Government to crack down on gangs
The justice minister, Morten Bødskov (S), presented today a 200 million kroner plan to deal with the gang crime that plagued the city earlier this year.
"The government is determined to move in against the gangs,” Bødskov said. "Hardcore members who have chosen a path of crime shouldn’t expect any kind of tolerance.”
Among the law proposals, the justice minister wants to increase the penalty for carrying a loaded gun in public to at least 18 months in prison. Carrying an unloaded weapon would still result in a 15-month sentence. Currently, being caught on the street with a loaded gun only carries a one year sentence.
Bødskov will also make it possible to deny imprisoned gang members release or probation from prison if there is an ongoing gang conflict. He also said an increased effort should be made to help hardened criminals escape from their gang connections.
“They have to be kept away from the streets,” Bødskov said. “However, those criminals who wish to leave the gangs should also have a better opportunity to do so.”
As part of the plan, the government will set aside a pool of money to relocate gang members who want out of the lifestyle and to help individuals remove gang-related tattoos.
Great effort, but small step
Venstre spokesperson Karsten Lauritzen said that he is pleased that the government is doing something to deal with the gang problem, but is sceptical that the anti-gang plan will have the desired effect.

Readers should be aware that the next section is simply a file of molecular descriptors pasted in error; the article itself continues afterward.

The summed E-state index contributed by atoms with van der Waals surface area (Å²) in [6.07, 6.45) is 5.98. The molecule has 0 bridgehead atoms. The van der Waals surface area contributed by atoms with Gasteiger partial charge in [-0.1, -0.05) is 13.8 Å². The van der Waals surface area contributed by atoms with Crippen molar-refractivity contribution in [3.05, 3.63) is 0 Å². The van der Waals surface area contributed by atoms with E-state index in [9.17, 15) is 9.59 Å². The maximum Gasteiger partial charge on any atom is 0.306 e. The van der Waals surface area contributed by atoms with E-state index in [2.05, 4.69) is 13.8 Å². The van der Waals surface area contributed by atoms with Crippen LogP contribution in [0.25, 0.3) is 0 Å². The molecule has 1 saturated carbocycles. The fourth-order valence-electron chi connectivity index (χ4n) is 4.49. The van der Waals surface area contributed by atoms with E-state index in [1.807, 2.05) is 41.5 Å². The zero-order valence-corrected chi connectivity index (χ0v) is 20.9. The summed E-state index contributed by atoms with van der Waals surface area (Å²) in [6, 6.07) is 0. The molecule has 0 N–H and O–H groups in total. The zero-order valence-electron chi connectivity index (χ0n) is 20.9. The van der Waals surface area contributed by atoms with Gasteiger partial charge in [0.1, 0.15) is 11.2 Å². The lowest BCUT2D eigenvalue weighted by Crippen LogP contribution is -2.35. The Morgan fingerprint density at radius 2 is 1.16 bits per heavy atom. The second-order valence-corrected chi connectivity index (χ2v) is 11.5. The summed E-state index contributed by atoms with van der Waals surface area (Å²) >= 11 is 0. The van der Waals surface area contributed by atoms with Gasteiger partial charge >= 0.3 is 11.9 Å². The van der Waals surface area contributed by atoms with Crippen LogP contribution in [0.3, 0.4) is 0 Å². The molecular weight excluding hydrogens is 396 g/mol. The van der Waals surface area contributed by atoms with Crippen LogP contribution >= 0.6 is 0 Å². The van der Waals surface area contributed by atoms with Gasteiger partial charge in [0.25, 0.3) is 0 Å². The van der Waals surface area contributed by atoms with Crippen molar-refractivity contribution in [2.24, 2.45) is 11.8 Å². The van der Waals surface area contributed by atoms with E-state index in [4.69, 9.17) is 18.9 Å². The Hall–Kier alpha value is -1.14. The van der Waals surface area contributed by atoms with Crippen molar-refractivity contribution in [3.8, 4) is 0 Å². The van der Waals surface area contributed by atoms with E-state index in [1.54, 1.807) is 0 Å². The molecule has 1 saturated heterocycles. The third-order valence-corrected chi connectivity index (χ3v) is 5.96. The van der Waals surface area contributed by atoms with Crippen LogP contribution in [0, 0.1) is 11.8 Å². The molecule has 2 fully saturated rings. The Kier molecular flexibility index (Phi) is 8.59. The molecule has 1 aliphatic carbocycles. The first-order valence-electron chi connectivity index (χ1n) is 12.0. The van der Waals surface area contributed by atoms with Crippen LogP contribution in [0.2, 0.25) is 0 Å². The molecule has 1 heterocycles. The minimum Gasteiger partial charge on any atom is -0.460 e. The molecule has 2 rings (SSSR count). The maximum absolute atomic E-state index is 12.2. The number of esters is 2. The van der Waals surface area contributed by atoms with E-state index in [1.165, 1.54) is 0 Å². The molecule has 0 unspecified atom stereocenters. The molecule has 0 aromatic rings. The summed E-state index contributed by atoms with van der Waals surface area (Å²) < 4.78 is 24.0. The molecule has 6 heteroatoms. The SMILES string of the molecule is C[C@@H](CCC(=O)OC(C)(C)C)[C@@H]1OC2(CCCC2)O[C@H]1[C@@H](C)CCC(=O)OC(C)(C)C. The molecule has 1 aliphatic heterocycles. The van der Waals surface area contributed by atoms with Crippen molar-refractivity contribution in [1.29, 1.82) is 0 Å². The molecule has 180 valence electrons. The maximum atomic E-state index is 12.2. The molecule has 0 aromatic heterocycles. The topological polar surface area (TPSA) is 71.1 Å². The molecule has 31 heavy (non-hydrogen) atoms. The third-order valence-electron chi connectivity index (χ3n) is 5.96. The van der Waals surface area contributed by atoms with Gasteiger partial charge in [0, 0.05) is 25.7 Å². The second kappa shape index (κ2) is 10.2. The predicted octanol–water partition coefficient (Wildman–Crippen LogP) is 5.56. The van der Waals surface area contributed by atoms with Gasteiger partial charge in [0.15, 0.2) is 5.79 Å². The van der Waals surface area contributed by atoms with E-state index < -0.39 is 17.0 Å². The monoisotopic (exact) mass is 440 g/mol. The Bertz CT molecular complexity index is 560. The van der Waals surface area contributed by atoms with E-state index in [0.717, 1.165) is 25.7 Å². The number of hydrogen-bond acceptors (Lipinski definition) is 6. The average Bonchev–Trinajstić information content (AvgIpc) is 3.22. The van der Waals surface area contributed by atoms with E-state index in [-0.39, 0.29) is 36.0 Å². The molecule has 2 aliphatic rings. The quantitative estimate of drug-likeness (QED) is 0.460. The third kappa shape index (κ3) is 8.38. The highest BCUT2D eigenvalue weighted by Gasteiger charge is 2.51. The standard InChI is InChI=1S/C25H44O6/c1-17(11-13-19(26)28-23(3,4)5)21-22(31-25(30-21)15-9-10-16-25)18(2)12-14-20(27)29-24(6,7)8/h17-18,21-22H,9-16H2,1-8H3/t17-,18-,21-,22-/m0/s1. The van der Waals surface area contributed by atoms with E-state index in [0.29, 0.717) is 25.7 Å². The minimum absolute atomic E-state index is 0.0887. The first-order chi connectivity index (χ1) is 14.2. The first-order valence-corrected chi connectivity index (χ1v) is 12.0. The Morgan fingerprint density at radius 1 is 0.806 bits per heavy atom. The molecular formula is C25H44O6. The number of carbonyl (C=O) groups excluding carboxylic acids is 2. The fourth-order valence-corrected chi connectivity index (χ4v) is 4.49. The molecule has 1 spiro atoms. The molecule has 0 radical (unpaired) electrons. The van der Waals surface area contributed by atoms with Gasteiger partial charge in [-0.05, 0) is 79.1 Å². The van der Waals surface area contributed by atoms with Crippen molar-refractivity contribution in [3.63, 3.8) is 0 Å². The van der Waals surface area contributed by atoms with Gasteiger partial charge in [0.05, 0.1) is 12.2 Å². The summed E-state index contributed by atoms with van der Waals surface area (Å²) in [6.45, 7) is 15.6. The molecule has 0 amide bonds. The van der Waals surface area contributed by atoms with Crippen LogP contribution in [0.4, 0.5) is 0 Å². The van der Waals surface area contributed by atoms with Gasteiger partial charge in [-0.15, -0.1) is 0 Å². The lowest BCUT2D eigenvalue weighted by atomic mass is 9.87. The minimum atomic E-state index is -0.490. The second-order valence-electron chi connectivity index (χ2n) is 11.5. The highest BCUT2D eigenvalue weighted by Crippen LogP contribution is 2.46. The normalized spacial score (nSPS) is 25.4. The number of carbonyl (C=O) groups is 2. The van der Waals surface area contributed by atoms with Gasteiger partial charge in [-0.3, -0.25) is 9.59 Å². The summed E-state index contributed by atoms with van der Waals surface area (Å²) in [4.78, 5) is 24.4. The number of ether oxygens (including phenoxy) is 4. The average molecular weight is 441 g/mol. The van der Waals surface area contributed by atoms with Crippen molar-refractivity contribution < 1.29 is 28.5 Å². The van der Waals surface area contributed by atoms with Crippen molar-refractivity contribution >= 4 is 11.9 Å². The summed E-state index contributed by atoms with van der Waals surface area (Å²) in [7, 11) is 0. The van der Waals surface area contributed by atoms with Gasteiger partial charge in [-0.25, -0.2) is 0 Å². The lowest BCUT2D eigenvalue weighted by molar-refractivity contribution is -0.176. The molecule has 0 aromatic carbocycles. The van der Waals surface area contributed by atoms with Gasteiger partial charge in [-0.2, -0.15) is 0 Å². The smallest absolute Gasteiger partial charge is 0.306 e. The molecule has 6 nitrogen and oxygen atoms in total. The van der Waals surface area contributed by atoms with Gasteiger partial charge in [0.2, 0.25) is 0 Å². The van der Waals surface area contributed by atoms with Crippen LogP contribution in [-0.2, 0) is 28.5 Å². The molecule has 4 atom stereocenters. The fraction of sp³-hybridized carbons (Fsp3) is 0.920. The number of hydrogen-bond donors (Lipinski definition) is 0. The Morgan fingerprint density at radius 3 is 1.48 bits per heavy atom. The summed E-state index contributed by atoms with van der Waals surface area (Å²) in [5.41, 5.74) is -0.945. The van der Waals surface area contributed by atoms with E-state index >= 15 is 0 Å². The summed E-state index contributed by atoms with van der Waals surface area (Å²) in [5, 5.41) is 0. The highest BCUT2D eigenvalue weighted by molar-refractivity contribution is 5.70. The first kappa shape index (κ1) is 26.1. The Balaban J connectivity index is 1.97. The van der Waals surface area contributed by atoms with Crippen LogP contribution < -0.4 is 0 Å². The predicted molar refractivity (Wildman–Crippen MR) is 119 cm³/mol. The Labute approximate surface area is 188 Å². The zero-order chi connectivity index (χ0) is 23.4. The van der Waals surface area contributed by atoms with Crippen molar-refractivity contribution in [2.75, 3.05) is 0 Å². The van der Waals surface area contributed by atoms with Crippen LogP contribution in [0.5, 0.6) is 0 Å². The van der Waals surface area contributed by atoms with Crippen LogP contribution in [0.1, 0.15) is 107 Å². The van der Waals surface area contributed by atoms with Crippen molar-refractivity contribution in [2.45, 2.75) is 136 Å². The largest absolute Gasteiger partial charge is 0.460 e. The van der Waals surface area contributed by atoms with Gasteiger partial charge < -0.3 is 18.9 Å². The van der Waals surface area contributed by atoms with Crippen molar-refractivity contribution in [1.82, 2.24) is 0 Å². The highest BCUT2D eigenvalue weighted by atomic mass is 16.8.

"It's great that they are making an effort, but it's a very small step," Lauritzen told Berlingske newspaper.
It was the previous Venstre-led government that implemented the current minimum penalty of a year for bearing arms in public, but now the opposition wants to increase the prison sentences further than what Bødskov has suggested.
Right-wing party Dansk Folkeparti (DF) agreed that the plan is a small step in the right direction, but DF spokesperson Peter Skaarup said that the effort against the gangs needs to be much stronger.
"I think the government has presented some scattered initiatives," he told Berlingske. "If we really want to see an effect, we have to hit them where it hurts, for example by closing down some of the biker gang clubhouses."
In the first half of 2013, police registered 49 gang-related shootings in public areas and confiscated 421 guns – 89 of which were confirmed to be owned by gang members. In the spring, shootings between rival gangs Værebros Hårde Kerne and Loyal to Familia killed two people and caused several injuries.